Three considerations that determine how much an editor charges. It’s a fair job.
Prompt delivery (time), excellent standard (quality) and affordability (price). Editors commit to this and clients bank on it. It is said that most skilled editors can offer all three but, more frequently, only deliver on two. And that’s perfectly fair in an editing context: clients need work produced quickly but affordably and, preferably, to the highest possible standard. So then, how do editors, who offer quality and meet deadlines, decide on their rates, and what should you know when choosing an editor?
A skilled editor can assess the time needed to deliver work. Light editing, used in documents in which the content is structured well and makes sense, requires fewer changes and less time. Heavy editing means extensive changes to a document, with back-and-forth communication between authors and editors to approve changes in content, structure, organisation and flow. This requires more time. It goes without saying that the amount of editing needed will have an impact on the time required to complete the job. Clients must be realistic about what they need edited and by when. Editors must be able to accurately estimate what can be achieved within specified time frames. Too little time to complete a task could compromise quality, while meeting a tight deadline means a higher price may be charged for time-sensitive work.
I believe the standard of an editor’s work relies on three things: inherent skill or aptitude, formal training and a commitment to the profession. Editing practice in South Africa has yet to be regulated and many of us have found our way into this field indirectly, for example, through jobs that required quick glances at written material or work as educators that led to assisting students. Many editors undertake formal training to support a natural flair for playing with words; especially words others have written. In addition, editors’ membership with a professional organisation makes sure they know how language conventions change and that they employ best practice in their field. High standards in editing are best supported through ongoing education and development of professional skill and knowledge. However, if the work is to meet the best standard of excellence, it needs sufficient time for skill and knowledge to be properly exploited (in a good way). The final result: a top quality edit.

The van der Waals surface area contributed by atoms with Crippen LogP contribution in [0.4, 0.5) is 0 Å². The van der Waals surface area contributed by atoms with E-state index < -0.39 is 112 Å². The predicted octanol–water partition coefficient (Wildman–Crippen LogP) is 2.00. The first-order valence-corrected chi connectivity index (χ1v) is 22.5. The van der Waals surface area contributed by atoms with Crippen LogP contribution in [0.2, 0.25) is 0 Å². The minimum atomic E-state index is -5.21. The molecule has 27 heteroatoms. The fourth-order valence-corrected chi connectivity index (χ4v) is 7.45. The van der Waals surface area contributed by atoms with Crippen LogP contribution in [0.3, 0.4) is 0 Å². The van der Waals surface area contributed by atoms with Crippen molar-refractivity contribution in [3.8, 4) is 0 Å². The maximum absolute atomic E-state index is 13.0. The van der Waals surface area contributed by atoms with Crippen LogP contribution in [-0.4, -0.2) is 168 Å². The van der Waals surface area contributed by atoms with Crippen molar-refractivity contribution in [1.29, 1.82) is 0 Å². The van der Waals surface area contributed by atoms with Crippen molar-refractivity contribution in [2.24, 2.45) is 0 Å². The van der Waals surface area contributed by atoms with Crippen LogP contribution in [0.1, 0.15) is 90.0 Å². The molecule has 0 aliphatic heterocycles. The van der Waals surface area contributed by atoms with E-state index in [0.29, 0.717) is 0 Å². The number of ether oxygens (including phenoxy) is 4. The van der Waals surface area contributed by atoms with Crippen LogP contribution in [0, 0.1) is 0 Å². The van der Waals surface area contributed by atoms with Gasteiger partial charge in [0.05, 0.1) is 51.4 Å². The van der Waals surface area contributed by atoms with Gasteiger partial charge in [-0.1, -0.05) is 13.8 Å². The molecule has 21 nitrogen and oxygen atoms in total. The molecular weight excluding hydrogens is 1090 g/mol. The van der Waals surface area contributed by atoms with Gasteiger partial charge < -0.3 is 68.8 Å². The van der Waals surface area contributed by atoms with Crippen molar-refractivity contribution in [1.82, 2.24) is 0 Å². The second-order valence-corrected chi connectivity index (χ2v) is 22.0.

Clients want the best service at the lowest price; editors want to earn what is fair. Fortunately, professional organisations have established trends in pricing that allow editors to offer a reasonable rate and inform clients about market-related costs. Such trends will guide you on what you get for what you pay (see www.safrea.co.za). Professional organisations also keep directories of members and their skill sets (see www.editors.org.za ). A professional editor can be selected from a list of members who have met specific criteria and are committed to their professions. Reasonable editors charge reasonable rates (and the converse is true, too, either side of the pricing scale – you have been warned). Price remains relative to skill, knowledge and confidence in the field (that’s your quality assurance) along with fair time estimates for completion.
The cost conundrum
If you want all three, or an editor promises all three, time, quality and price have to work in unison. This may not be so easy and the reason for this is simple:
- If you want quick turnaround at a good price, you may get less than you bargained for.
- If you want quality work on time, you need to pay more.
- If you want an affordable rate and quality work, you must allow sufficient time to complete the job.
All in all, it is possible to deliver all three, but only by being fair to each measure and to the (reasonable) editor you employ.